Given the tumultuous century that we just lived through, and the breakneck pace of modernization in the former "Third World", these graphs all look reassuringly stable to me. One could easily argue that they should show far more instability-LorenYet do not many of the graphs, or the underlying measureable (like food generation) depend highly on a stable climate?And if the climate becomes more variable, destructive, and un-predictable would not the charts become useless? Except as history of past stable climate that is.We have a certain amount of elasticity in our systems, food, energy, and water yet most of the predictions/ideas/hypothesis on the results of a major climate shift (towards hotter/drier) indicate we quickly chew up that margin.Especially without some amount of worldwide cooperation.Also crop yields are very dependent on climate (rainfall, temperatures, etc.) and depend heavily on artificial fertilizers which are made from Natural Gas and have seen large increases in cost. Poorer countries are dropping artificial fertilizers at a rapid rate because they no longer can subsidize the fertilizers for the small farmers...and large mono-culture agri-biz is not always suited to the climates, cultures, or economic levels of many countries.Or so it seems from my studies of the last few years.The Green revolution (and artificial fertilizers) bought us a respite not a certainty. More grist for the mill as far as ideas.md (Do we even track soil productivity worldwide anymore?)
MD: Yet do not many of the graphs, or the underlying measureable (like food generation) depend highly on a stable climate?The food system surely does depend on a stable climate. The rest not so much.Part of my unhappiness with Grantham comes from his drastic overemphasis on resources, and his equally drastic underemphasis on climate. I think his analysis is completely backwards: the real threat is climate, while resource shortages are actually less severe now than in previous centuries.LC
while resource shortages are actually less severe now than in previous centuries.Then why do I keep seeing pictures of hollow eyed little waifs who are starvig to death?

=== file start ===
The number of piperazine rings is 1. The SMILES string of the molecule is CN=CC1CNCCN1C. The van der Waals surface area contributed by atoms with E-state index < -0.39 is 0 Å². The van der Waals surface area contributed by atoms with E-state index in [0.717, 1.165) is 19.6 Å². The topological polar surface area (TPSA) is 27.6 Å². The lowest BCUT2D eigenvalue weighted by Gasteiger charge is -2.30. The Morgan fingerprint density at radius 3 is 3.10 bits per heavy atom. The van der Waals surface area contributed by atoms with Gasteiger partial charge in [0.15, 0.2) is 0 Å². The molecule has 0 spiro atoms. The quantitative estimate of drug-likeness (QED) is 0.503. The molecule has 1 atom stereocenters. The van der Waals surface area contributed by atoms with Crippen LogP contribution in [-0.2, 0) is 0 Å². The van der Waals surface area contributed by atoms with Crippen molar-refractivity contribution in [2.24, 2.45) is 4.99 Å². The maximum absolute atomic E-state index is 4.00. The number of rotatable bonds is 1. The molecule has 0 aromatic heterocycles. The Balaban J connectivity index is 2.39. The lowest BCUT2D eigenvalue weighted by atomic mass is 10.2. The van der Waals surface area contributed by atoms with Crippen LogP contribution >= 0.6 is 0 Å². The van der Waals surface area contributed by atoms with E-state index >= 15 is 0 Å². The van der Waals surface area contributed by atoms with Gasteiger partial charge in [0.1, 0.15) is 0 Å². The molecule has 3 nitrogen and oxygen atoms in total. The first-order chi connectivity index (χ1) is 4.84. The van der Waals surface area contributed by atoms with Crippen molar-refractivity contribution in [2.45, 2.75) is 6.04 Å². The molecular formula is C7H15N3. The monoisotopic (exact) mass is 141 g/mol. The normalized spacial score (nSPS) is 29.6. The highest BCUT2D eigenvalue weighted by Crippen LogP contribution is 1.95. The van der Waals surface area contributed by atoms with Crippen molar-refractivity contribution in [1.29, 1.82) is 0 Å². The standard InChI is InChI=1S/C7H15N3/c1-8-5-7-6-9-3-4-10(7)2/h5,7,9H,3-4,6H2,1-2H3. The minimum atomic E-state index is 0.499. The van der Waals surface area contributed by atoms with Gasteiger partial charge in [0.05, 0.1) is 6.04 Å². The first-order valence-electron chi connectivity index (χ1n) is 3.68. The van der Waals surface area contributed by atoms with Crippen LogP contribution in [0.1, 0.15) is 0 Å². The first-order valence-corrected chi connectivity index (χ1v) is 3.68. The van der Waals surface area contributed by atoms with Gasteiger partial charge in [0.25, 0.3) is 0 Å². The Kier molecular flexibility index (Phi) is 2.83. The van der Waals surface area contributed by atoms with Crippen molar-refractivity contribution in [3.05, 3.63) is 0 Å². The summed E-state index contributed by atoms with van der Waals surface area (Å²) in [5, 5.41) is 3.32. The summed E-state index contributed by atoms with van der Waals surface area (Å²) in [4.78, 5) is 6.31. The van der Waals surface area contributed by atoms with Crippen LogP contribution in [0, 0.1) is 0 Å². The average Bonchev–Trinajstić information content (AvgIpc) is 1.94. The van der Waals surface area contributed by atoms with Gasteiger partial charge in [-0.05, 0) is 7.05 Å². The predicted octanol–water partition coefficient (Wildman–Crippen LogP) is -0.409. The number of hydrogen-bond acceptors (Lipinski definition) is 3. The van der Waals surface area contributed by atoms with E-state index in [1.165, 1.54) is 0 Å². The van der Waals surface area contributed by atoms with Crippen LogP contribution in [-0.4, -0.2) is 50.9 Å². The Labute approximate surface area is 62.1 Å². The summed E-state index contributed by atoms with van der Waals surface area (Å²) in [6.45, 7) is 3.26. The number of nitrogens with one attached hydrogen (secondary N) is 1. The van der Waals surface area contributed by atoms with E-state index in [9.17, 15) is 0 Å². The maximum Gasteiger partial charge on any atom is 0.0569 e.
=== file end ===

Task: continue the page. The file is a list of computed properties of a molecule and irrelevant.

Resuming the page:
Then why do I keep seeing pictures of hollow eyed little waifs who are starving to death?I assume you are kidding... but perhaps not. Seriously:1. You haven't seen pictures of starving children from the centuries prior to 1850 because photography was not invented. Starvation was severe, even catastrophic, over most of the world through most of the last 1000 years. We are doing much better today.2. Grantham's article was about the effects of resources on the economy, not starving children. I was responding to his article. Starvation follows entirely different dynamics, with different causes and different effects. The two problems are almost entirely independent.I enjoy this kind of thread, but as usual I actually have to work this morning. I will revisit the thread tonight at the earliest.Loren
Certainly we are "doing better". But it seems to me that our population has a tendency to expand just beyond the available resources (sustainability being a separate, but related, question). With far fewer food resources and a much smaller population, starvation was a real problem. Famines were common. Today, we produce vast quantities of food...but it's not enough because population growth has out-paced such gains.Factor in sustainability, and I (in my totally non-expert opinion) think we are headed for a major crash. One that will likely result in significant population reduction. I know you're more optimistic, but I liken it to Easter Island. As resources run out, things get ugly and population declines. I know there are a few competing theories about Easter Island in that respect, but that does seem to be one of the more popular ones.1poorguy
You haven't seen pictures of starving children from the centuries prior to 1850 because photography was not invented. Starvation was severe, even catastrophic, over most of the world through most of the last 1000 years. We are doing much better today.That's true. But if you happen to be one of the starving the point is moot. Perspective is so important. I agree with you that the causation of starvation has different causes than overpopulation. But overpopulation is a factor. Since we could actually feed everyone now, and we don't, then why would one think technology will overcome human nature going forward?
Stop shipping, sales, and resturant waste...WHOA, solve world hunger. Sigh.(Not that simple I know, but some countries use way more than their share, and I am not talking about just because of obesity.)
LorenCobb: while resource shortages are actually less severe now than in previous centuries.goofnoff: Then why do I keep seeing pictures of hollow eyed little waifs who are starvig to death?Two subjects near and dear to Loren's heart, I expect. Politics and corruption.India now allocates enough food and coupons to its people to feed them. Somehow, a large portion of those coupons never see their intended recipients.Here in the U.S., it's politically popular to support policies to starve children and seniors and other "leeches" on the economy.rj